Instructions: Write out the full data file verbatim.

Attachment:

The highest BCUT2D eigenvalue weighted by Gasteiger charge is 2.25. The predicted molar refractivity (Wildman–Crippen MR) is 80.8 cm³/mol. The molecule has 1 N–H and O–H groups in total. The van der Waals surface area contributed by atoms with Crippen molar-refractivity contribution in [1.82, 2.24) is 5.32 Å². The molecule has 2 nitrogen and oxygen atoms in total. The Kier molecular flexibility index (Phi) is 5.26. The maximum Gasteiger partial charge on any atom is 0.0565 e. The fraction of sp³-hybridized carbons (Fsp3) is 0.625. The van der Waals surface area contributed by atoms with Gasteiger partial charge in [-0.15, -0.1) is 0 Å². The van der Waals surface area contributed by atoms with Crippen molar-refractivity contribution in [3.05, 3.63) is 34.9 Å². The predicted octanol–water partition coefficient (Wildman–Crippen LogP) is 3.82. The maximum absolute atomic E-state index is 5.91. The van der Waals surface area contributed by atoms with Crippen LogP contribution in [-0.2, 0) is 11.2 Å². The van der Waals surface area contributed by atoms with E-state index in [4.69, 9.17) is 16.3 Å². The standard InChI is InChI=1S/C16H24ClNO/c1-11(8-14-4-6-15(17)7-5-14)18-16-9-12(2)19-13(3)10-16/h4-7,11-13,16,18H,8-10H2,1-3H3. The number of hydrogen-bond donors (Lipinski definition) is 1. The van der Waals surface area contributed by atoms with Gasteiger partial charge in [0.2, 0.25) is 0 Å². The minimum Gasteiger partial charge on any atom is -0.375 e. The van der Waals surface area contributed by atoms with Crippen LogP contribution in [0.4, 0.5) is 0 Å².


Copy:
The highest BCUT2D eigenvalue weighted by Gasteiger charge is 2.25. The predicted molar refractivity (Wildman–Crippen MR) is 80.8 cm³/mol. The molecule has 1 N–H and O–H groups in total. The van der Waals surface area contributed by atoms with Crippen molar-refractivity contribution in [1.82, 2.24) is 5.32 Å². The molecule has 2 nitrogen and oxygen atoms in total. The Kier molecular flexibility index (Phi) is 5.26. The maximum Gasteiger partial charge on any atom is 0.0565 e. The fraction of sp³-hybridized carbons (Fsp3) is 0.625. The van der Waals surface area contributed by atoms with Gasteiger partial charge in [-0.15, -0.1) is 0 Å². The van der Waals surface area contributed by atoms with Crippen molar-refractivity contribution in [3.05, 3.63) is 34.9 Å². The predicted octanol–water partition coefficient (Wildman–Crippen LogP) is 3.82. The maximum absolute atomic E-state index is 5.91. The van der Waals surface area contributed by atoms with Crippen LogP contribution in [-0.2, 0) is 11.2 Å². The van der Waals surface area contributed by atoms with E-state index in [4.69, 9.17) is 16.3 Å². The standard InChI is InChI=1S/C16H24ClNO/c1-11(8-14-4-6-15(17)7-5-14)18-16-9-12(2)19-13(3)10-16/h4-7,11-13,16,18H,8-10H2,1-3H3. The number of hydrogen-bond donors (Lipinski definition) is 1. The van der Waals surface area contributed by atoms with Gasteiger partial charge in [0.2, 0.25) is 0 Å². The minimum Gasteiger partial charge on any atom is -0.375 e. The van der Waals surface area contributed by atoms with Crippen LogP contribution in [0.4, 0.5) is 0 Å².